Station: [12] Origins of the Museum

For about a century, the workshop of the three Karls Widmer in Altheim had been indispensable throughout the region. The tidemarks of passing time were preserved like tree rings, with the machines documenting the development from a woodworking shop to a metal workshop in the age of mechanisation.

Frickingen had long been aware of how great a treasure the workshop represented. In around 1999, the community considered preserving the workshop as a museum.

The chairman of Frickingen’s local history society, Albert Mayer, and Herbert Widmer, nephew to the youngest Karl, visited the latter in his workshop. By then 98 years old, but still vigorous and sprightly, he was not averse to the plans to turn his workshop into a museum. He had only one condition:

"I need to be sure that I can still work in it whenever I want!"

At the invitation of the then mayor Joachim Böttinger, a working group was formed in December 2001 "For the creation of a museum in the former Karl Widmer workshop". Its go-getting chairman was one Karl Groß. In January 2002, the group decided to consult the State Office for Museum Support in Stuttgart. They recommended Frank Lang, a museum consultant from Vaihingen, who was commissioned to develop a concept for the museum. He also came up with the name: Tinkerers’ Workshop Museum.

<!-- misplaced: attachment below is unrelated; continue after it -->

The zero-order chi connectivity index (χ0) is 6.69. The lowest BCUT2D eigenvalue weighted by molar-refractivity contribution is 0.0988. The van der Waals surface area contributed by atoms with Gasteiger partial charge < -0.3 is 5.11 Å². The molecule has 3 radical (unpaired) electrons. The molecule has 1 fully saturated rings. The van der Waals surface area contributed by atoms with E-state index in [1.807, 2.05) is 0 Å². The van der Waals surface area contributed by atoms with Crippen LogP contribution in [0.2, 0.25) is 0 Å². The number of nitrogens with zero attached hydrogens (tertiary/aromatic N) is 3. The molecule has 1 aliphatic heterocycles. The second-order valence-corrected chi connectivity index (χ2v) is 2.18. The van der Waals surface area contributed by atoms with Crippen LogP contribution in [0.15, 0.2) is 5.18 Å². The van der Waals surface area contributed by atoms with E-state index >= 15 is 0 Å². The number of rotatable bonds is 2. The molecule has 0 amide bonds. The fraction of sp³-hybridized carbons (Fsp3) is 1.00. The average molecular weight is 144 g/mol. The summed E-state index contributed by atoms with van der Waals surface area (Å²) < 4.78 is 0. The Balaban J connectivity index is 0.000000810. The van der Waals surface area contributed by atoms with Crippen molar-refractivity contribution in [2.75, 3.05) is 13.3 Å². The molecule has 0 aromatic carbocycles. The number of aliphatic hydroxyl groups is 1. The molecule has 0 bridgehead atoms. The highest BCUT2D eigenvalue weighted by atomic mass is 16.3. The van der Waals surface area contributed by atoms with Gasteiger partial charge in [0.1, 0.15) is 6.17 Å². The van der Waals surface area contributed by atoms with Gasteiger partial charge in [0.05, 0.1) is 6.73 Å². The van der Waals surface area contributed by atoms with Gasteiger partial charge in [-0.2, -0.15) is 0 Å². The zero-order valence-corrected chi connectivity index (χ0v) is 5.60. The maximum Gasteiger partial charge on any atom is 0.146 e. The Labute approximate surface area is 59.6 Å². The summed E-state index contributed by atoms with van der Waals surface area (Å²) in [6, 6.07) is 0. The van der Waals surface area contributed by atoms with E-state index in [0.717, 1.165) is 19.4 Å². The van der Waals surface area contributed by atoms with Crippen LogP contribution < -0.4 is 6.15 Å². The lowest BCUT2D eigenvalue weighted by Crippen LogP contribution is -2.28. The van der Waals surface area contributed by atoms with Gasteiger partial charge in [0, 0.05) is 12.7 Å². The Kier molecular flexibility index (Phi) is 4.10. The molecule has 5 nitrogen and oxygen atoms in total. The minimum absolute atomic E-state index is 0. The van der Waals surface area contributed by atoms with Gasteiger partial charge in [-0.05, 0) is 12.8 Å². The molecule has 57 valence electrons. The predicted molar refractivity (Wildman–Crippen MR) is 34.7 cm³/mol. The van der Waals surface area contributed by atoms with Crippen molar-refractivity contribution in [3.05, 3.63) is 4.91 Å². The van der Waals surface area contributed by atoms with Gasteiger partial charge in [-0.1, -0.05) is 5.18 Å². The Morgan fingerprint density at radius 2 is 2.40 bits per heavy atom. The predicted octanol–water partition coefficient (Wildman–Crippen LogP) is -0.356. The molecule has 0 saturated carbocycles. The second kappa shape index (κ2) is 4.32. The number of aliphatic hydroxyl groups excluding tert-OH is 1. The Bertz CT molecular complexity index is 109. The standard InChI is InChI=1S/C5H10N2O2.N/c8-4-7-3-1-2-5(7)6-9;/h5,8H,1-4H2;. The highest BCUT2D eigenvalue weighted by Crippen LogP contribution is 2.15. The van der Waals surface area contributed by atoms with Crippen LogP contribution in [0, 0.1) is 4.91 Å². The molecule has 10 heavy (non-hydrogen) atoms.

The municipality concluded a lease agreement with the building’s owner, Hans Thum, and that was when the real work began. The volunteer working group cleared out the workshop completely and thoroughly de-cluttered it. All the walls, ceilings and transmission systems were cleaned, as were the machines. At the same time, research into the history of the workshop revealed plenty of interesting facts.

In October 2002, construction work began on an annexe to the workshop building. In addition to the necessary toilet facilities, this was mainly intended to house the documentation centre for Josef Maier's work.

The volunteer working group spent more than a thousand hours turning the Tinkerers’ Workshop into a museum that would be worth visiting. Now the stream that flows through here and still drives all the machines is covered with a glass panel – you can not only see it, but even walk on the panel. The rushing sound of the turbine in the north-eastern corner of the room – the one that was built right here – conveys a striking sense of the force of the water.

On the 1st of June 2003, everything was ready: the inauguration of the Tinkerers’ Workshop Museum was celebrated with an open day. At a ceremony held the day before, Mayor Böttinger had already noted that this wouldn’t have been possible without the financial support of Josef Maier’s wife, Madame Bernadette Maier. Madame Maier was presented with the municipality of Frickingen’s golden badge of honour.

All depictions: © Gemeinde Fricklingen